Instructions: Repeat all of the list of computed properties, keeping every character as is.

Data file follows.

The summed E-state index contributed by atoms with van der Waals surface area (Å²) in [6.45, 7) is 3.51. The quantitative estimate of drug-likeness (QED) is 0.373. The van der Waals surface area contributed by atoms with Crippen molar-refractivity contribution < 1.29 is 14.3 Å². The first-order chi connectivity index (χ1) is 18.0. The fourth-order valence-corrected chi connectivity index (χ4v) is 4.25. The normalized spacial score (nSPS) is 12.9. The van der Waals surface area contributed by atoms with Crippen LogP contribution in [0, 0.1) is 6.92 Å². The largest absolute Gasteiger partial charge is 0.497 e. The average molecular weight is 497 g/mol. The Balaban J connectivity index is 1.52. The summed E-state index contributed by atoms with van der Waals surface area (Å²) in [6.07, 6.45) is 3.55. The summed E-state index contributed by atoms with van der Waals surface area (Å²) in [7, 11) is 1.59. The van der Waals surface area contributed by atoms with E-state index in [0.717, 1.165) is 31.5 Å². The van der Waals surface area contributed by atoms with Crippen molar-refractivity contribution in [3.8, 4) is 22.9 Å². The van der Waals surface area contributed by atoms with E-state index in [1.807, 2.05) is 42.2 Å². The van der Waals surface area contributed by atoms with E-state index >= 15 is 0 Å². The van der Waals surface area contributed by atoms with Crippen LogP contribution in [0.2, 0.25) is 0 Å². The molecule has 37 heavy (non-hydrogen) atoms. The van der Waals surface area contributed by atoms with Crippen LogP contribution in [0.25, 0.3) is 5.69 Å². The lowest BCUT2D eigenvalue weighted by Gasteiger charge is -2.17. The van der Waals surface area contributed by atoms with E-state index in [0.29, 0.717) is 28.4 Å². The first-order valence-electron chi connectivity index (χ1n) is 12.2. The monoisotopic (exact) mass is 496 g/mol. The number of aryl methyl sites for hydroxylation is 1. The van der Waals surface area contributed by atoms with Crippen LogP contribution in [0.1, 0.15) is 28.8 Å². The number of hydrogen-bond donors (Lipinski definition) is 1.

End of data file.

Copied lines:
The summed E-state index contributed by atoms with van der Waals surface area (Å²) in [6.45, 7) is 3.51. The quantitative estimate of drug-likeness (QED) is 0.373. The van der Waals surface area contributed by atoms with Crippen molar-refractivity contribution < 1.29 is 14.3 Å². The first-order chi connectivity index (χ1) is 18.0. The fourth-order valence-corrected chi connectivity index (χ4v) is 4.25. The normalized spacial score (nSPS) is 12.9. The van der Waals surface area contributed by atoms with Crippen LogP contribution in [0, 0.1) is 6.92 Å². The largest absolute Gasteiger partial charge is 0.497 e. The average molecular weight is 497 g/mol. The Balaban J connectivity index is 1.52. The summed E-state index contributed by atoms with van der Waals surface area (Å²) in [6.07, 6.45) is 3.55. The summed E-state index contributed by atoms with van der Waals surface area (Å²) in [7, 11) is 1.59. The van der Waals surface area contributed by atoms with E-state index in [0.717, 1.165) is 31.5 Å². The van der Waals surface area contributed by atoms with Crippen molar-refractivity contribution in [3.8, 4) is 22.9 Å². The van der Waals surface area contributed by atoms with E-state index in [1.807, 2.05) is 42.2 Å². The van der Waals surface area contributed by atoms with E-state index >= 15 is 0 Å². The van der Waals surface area contributed by atoms with Crippen LogP contribution in [0.2, 0.25) is 0 Å². The molecule has 37 heavy (non-hydrogen) atoms. The van der Waals surface area contributed by atoms with Crippen LogP contribution in [0.25, 0.3) is 5.69 Å². The lowest BCUT2D eigenvalue weighted by Gasteiger charge is -2.17. The van der Waals surface area contributed by atoms with E-state index in [0.29, 0.717) is 28.4 Å². The first-order valence-electron chi connectivity index (χ1n) is 12.2. The monoisotopic (exact) mass is 496 g/mol. The number of aryl methyl sites for hydroxylation is 1. The van der Waals surface area contributed by atoms with Crippen LogP contribution in [0.1, 0.15) is 28.8 Å². The number of hydrogen-bond donors (Lipinski definition) is 1.